Philippines amidst US-China rivalry

BREAKTHROUGH - Elfren S. Cruz - The Philippine Star

The ongoing political struggle between BBM and the Duterte-Imee alliance is being fought on several issues. The ones presently capturing the headlines is Charter change and the people’s initiative fight. The second and the more serious one is the conflict over the ICC investigation, which could lead to dire consequences for the Duterte family and their close allies.

There is a third major area of conflict which could have longer lasting effect on the country and its political stability. This is the issue of which world power the Philippines will align with. During the Duterte presidency, it was very clear that at the beginning of his term, Duterte aligned himself with the Beijing regime. He also had harsh words for American leaders, to the point of calling then president Obama a racist term.

Near the end of his term, however, Duterte may seem to have moderated his policy of aligning with China. Perhaps this was because despite all the Philippine attempts to placate Chinese demands, the Chinese Coast Guard retained its powerful presence in the West Philippine Sea and continued to prevent Filipino fishermen from sailing in Philippine waters.

The election of BBM has seen a dramatic reversal of these policies. The EDCA sites have been increased from five to nine and possibly even more in the future. Philippine forces have held military and naval exercises with American and other allied forces.

Recently, the Philippines has entered into an agreement with Vietnam that could lead to joint military and naval exercises. This turnaround of alliance from Beijing to Washington DC is based on two premises. The first premise is that the US will defend the Philippines in case of any invasion or armed intervention. This conclusion would seem to be very clear for as long as there is conflict, violent and nonviolent, between the United States and China.

The second premise is that America and China will be enduring rivals. There are those who say that it is possible that someday, these two superpowers may be able to find a way to live in harmony with each other.

There is even talk that the United States and China might even strike a grand bargain that establishes specific spheres of influence. While this world vision may seem enticing, my readings on the history of great power rivalry strongly suggest that this is not possible.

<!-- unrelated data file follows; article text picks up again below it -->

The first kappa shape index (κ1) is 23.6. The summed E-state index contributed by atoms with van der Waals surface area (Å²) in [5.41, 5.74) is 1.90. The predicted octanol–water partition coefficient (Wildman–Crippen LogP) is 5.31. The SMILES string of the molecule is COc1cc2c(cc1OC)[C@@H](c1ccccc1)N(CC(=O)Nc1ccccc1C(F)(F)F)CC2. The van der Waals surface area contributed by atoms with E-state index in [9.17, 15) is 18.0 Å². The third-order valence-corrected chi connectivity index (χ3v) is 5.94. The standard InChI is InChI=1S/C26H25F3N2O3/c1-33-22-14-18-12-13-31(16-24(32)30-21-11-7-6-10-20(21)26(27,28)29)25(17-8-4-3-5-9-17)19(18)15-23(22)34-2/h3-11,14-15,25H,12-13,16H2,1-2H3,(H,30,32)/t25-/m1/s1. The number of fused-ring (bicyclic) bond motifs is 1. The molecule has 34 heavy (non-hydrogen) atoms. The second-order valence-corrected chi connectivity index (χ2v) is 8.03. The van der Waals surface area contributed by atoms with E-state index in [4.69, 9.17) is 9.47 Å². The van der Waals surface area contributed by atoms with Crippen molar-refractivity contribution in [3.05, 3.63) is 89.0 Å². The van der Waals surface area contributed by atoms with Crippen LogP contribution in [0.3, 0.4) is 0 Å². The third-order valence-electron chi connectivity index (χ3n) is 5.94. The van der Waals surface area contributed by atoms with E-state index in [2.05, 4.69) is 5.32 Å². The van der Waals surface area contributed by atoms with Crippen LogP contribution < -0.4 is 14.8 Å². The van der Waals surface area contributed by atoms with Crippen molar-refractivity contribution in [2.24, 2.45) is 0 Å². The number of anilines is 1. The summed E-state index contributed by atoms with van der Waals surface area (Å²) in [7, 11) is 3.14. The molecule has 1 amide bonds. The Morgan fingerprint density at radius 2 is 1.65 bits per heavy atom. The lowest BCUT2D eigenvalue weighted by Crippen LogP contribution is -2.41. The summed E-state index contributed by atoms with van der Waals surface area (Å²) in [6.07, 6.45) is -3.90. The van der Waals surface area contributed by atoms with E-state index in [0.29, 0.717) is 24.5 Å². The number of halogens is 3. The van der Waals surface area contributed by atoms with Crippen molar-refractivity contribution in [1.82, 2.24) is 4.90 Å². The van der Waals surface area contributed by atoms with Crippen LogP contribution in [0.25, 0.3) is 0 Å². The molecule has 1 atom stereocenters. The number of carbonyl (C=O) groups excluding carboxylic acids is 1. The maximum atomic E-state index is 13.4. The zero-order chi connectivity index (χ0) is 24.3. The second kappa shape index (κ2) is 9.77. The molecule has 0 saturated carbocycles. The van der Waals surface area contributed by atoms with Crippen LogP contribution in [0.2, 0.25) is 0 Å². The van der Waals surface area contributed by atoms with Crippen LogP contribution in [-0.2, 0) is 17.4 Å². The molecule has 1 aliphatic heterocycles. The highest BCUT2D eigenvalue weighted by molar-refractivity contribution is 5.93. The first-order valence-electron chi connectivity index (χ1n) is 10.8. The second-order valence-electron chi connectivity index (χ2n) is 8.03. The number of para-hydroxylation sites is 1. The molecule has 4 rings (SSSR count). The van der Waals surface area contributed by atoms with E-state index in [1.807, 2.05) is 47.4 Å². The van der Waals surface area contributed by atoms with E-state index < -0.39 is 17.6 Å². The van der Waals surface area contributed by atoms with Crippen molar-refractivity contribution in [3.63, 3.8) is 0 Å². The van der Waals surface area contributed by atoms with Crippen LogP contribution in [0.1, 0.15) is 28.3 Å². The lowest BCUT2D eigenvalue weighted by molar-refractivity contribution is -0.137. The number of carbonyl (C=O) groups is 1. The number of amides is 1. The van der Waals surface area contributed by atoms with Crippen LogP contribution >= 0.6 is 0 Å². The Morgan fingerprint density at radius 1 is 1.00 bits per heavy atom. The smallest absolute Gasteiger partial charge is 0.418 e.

Over the past 200 years, none of the great power rivalries ever ended with the harmonious meeting of minds. Instead, rivalries continued until one side could no longer carry on the fight or until both sides united against a common enemy.

In a study by three political scientists – Michael Colaresi, Karen Rasler, and William Thompson, it is recorded that there have been 27 great power rivalries since 1816. These conflicts lasted for more than 50 years on the average and ended in one of three ways. According to their study, 19 of the 27 ended in a war, with one side beating the other into submission. An example is when the United States and its allies defeated Germany in two world wars.

Another six rivalries ended with two sides aligning against a common enemy. Historically, therefore, there is very little or no chance at all in this ongoing America versus China rivalry to end harmoniously.

The possibility therefore is that there will be an epic struggle between China and the United States. Although it is currently the weaker state, China under President Xi Jinping has devoted time and resources to building a fortress around China and himself.

The United States has not totally ruled out any form of cooperation with China. However, it seems to be pursuing a strategy that entails US containment of China. Present analysis of this conflict seems to conclude that China is not a strong threat at present because of the country’s current economic problems. Some indicators of this problem are: economic growth has slowed down, youth unemployment of more than 20 percent is the highest in its history and there are serious problems in the property sector. There are recent news that the second largest real estate developer, China Evergrande, has declared bankruptcy.

There is also firsthand information that many American corporations in China are either moving to other countries or downsizing. I know for a fact that one American corporation in Shanghai for more than two decades has recently decided to relocate its main operations to Canada. I feel that the present strategy of Xi Jinping to further tighten controls over the business sector will only make the situation worse. The apparent persecution of Jack Ma and other Chinese entrepreneurs will only deepen the insecurity of others like them.

According to some economists, the result of this tightening is that the private sector will save more, invest less and take fewer risks.

From the Philippine point of view, it can formulate a foreign policy that assumes that this superpower rivalry will continue until one side prevails over the other in one form or another.

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